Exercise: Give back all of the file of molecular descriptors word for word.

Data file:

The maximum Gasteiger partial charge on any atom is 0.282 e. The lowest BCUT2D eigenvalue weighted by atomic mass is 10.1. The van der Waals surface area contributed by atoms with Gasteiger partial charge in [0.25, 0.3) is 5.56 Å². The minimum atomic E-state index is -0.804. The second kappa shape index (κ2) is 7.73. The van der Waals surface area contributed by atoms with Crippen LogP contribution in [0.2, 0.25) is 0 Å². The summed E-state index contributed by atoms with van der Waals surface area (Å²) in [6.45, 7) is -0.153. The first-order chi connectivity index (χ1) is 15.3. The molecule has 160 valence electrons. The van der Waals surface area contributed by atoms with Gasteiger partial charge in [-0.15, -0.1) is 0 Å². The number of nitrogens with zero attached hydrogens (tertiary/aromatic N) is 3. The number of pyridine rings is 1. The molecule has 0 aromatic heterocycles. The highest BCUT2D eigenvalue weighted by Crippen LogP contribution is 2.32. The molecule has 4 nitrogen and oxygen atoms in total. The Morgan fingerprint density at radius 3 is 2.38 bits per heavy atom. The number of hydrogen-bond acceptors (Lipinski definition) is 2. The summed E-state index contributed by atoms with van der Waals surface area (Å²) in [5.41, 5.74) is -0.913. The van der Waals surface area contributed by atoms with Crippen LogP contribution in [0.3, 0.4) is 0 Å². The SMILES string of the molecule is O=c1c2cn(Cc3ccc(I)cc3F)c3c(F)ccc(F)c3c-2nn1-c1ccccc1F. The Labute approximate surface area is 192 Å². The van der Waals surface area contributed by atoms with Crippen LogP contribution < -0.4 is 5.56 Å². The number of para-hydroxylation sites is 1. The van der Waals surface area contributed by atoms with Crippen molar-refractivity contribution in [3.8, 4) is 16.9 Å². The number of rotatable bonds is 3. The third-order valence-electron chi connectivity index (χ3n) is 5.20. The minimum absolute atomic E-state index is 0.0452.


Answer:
The maximum Gasteiger partial charge on any atom is 0.282 e. The lowest BCUT2D eigenvalue weighted by atomic mass is 10.1. The van der Waals surface area contributed by atoms with Gasteiger partial charge in [0.25, 0.3) is 5.56 Å². The minimum atomic E-state index is -0.804. The second kappa shape index (κ2) is 7.73. The van der Waals surface area contributed by atoms with Crippen LogP contribution in [0.2, 0.25) is 0 Å². The summed E-state index contributed by atoms with van der Waals surface area (Å²) in [6.45, 7) is -0.153. The first-order chi connectivity index (χ1) is 15.3. The molecule has 160 valence electrons. The van der Waals surface area contributed by atoms with Gasteiger partial charge in [-0.15, -0.1) is 0 Å². The number of nitrogens with zero attached hydrogens (tertiary/aromatic N) is 3. The number of pyridine rings is 1. The molecule has 0 aromatic heterocycles. The highest BCUT2D eigenvalue weighted by Crippen LogP contribution is 2.32. The molecule has 4 nitrogen and oxygen atoms in total. The Morgan fingerprint density at radius 3 is 2.38 bits per heavy atom. The number of hydrogen-bond acceptors (Lipinski definition) is 2. The summed E-state index contributed by atoms with van der Waals surface area (Å²) in [5.41, 5.74) is -0.913. The van der Waals surface area contributed by atoms with Crippen LogP contribution in [0.3, 0.4) is 0 Å². The SMILES string of the molecule is O=c1c2cn(Cc3ccc(I)cc3F)c3c(F)ccc(F)c3c-2nn1-c1ccccc1F. The Labute approximate surface area is 192 Å². The van der Waals surface area contributed by atoms with Crippen LogP contribution < -0.4 is 5.56 Å². The number of para-hydroxylation sites is 1. The van der Waals surface area contributed by atoms with Crippen molar-refractivity contribution in [3.8, 4) is 16.9 Å². The number of rotatable bonds is 3. The third-order valence-electron chi connectivity index (χ3n) is 5.20. The minimum absolute atomic E-state index is 0.0452.